Trump imposes migrant detention rule
THE Trump administration has unveiled a rule that allows officials to detain migrant families indefinitely while judges consider whether to grant them asylum in the United States, abolishing a previous 20-day limit.
The rule, which is certain to draw a legal challenge, would replace a 1997 court settlement that limits the amount of time US immigration authorities can detain migrant children.
That agreement is generally interpreted as meaning families must be released within 20 days.
It was the Republican administration's third major regulation restricting immigration in little more than a month, all during an unsettled period when senior immigration officials hold "acting" titles lacking US Senate confirmation.
Trump has made cracking down on legal and illegal immigration a hallmark of his presidency after campaigning in 2016 on a promise, so far unfulfilled, that Mexico would pay for a border wall to keep migrants from entering the United States.
In what would be another attempt to dismantle established immigration law, Trump told reporters on Wednesday his administration was seriously looking at ending the right of citizenship for children born to non-citizens within the United States.
Immigration officials are looking for any kind of deterrent to reverse a record surge in families fleeing violence and poverty in Central America.
Department of Homeland Security (DHS) officials say they have caught or rejected 475,000 family members in the past 10 months, more than three times any previous full year.
On July 15 the administration unveiled a rule to bar almost all immigrants from applying for asylum at the southern border, and on August 12 it announced regulation denying visas and permanent residency for those who fail to make enough money.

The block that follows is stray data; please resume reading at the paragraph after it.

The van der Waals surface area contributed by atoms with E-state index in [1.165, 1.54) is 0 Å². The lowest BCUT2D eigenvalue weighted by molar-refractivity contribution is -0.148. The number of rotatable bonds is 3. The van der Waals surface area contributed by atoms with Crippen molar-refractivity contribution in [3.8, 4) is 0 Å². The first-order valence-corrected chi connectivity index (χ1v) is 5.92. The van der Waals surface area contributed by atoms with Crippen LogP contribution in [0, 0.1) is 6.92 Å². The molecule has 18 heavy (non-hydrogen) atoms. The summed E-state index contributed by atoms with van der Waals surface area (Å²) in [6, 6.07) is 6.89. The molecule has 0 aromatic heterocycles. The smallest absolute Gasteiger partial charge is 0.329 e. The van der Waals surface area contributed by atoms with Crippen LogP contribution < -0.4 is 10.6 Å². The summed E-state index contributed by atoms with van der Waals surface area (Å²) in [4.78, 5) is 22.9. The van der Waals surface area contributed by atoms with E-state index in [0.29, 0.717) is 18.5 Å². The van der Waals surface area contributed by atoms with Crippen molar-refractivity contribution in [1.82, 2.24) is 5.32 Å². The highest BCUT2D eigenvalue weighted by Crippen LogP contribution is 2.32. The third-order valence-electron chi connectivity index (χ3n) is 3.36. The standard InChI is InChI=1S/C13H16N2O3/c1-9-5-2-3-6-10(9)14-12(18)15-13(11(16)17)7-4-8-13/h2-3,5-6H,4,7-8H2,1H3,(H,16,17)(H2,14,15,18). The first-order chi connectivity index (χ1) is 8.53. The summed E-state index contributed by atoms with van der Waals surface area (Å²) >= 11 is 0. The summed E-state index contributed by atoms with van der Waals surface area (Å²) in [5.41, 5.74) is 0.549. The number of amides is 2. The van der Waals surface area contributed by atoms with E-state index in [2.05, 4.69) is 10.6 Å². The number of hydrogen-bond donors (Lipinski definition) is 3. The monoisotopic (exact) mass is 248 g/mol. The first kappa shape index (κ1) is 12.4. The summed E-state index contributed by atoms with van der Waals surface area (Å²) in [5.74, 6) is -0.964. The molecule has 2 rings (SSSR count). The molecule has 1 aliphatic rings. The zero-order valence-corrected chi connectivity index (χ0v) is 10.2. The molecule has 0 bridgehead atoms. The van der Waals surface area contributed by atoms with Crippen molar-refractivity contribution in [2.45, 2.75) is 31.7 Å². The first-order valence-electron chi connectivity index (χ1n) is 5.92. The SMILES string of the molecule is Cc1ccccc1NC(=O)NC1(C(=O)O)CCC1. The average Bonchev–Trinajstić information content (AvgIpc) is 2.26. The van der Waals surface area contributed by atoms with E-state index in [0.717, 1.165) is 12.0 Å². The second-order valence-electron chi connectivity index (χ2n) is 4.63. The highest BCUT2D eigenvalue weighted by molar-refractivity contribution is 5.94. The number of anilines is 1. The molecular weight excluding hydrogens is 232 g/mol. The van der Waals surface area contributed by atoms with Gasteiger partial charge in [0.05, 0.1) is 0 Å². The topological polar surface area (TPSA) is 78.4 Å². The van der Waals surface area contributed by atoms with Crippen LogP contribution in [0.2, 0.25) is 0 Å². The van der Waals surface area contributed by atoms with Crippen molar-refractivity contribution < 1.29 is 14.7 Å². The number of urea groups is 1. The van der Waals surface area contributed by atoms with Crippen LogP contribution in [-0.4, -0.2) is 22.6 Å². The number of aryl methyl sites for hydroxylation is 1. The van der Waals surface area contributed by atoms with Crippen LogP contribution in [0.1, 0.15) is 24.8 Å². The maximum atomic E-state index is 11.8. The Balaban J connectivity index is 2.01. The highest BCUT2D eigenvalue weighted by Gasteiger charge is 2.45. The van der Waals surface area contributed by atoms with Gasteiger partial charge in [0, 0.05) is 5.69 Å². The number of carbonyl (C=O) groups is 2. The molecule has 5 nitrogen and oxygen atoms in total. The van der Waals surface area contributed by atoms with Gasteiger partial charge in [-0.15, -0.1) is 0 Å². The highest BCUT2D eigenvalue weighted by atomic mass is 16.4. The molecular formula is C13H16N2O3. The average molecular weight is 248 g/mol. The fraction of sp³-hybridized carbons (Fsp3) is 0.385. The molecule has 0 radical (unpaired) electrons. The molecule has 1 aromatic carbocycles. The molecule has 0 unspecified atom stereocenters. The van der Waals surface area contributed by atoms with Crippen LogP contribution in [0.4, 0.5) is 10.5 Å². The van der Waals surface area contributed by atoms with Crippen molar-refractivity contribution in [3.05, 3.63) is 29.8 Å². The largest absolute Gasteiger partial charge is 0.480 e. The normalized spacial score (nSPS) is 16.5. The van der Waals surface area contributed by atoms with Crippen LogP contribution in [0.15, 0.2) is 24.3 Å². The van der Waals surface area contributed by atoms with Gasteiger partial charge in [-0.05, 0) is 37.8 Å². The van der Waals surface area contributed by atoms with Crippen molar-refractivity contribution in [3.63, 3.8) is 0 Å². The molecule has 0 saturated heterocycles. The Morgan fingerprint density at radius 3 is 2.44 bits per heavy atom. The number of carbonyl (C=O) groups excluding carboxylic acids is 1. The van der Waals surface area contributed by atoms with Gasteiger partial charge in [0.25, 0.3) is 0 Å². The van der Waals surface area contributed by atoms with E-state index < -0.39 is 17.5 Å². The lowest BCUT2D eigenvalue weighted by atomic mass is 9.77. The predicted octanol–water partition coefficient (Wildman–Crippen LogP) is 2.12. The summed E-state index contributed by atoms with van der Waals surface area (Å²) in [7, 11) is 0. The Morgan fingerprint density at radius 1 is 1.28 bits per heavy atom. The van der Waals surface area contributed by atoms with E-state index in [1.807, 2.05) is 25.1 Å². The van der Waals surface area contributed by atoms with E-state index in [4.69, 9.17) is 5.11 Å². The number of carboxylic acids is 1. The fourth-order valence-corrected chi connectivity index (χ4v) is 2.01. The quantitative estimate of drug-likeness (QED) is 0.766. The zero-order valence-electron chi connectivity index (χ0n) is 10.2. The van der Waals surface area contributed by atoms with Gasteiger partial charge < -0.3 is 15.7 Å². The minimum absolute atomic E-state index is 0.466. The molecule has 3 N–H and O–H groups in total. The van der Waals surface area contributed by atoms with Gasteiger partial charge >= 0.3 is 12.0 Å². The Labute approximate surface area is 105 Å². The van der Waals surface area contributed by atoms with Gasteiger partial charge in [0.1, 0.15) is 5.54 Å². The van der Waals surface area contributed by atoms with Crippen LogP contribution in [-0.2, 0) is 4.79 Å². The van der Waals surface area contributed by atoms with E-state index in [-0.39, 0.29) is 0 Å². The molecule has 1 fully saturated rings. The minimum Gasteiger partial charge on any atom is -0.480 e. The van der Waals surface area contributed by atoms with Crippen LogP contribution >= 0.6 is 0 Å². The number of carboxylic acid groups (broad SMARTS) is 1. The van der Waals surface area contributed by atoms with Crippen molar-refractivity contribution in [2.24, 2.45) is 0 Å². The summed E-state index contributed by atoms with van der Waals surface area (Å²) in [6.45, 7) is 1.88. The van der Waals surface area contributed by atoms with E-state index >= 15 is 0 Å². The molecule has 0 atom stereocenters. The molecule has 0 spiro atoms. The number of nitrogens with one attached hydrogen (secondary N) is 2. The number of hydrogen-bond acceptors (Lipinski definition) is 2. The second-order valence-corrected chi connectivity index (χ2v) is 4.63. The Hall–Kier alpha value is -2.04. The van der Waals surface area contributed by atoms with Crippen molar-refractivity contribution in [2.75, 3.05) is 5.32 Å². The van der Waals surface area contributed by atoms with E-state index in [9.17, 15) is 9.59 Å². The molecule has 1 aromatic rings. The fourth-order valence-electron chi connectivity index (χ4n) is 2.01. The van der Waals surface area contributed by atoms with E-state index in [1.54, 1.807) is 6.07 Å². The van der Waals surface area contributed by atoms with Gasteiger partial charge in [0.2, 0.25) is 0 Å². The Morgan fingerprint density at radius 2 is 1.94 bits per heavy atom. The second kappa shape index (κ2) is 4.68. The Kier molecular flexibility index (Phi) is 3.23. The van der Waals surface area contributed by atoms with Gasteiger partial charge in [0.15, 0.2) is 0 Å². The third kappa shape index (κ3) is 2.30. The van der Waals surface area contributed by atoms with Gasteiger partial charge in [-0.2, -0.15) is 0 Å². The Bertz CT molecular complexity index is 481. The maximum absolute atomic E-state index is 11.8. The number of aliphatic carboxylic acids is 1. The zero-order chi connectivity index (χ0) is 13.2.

Multiple lawsuits were filed within days of the two previous immigration rules.
Legal challenges have held up many of Trump's initiatives, but immigration advocates say he has managed to build an "invisible wall" through executive actions bypassing Congress.
The administration framed the policy as a humane approach to a crisis.
"To protect these children from abuse, and stop this illegal flow, we must close these loopholes. This is an urgent humanitarian necessity," Trump said in a statement.
Critics counter that Trump and Stephen Miller, his aide on immigration, are using a series of heartless policies to animate hard-core political supporters.
"The administration is seeking to codify child abuse, plain and simple," House Speaker Nancy Pelosi, a Democrat, said in a statement, adding that she expected a federal judge would strike down the new rule.
Mexico's Foreign Ministry expressed concern over the plan, saying in a statement that it would consider legal action.
Officials said the families would receive mental health treatment and other services in facilities that are held to high standards of care.
"They're campus-like settings with educational, medical, dining and separate, private living facilities," acting Homeland Security Secretary Kevin McAleenan told Fox News.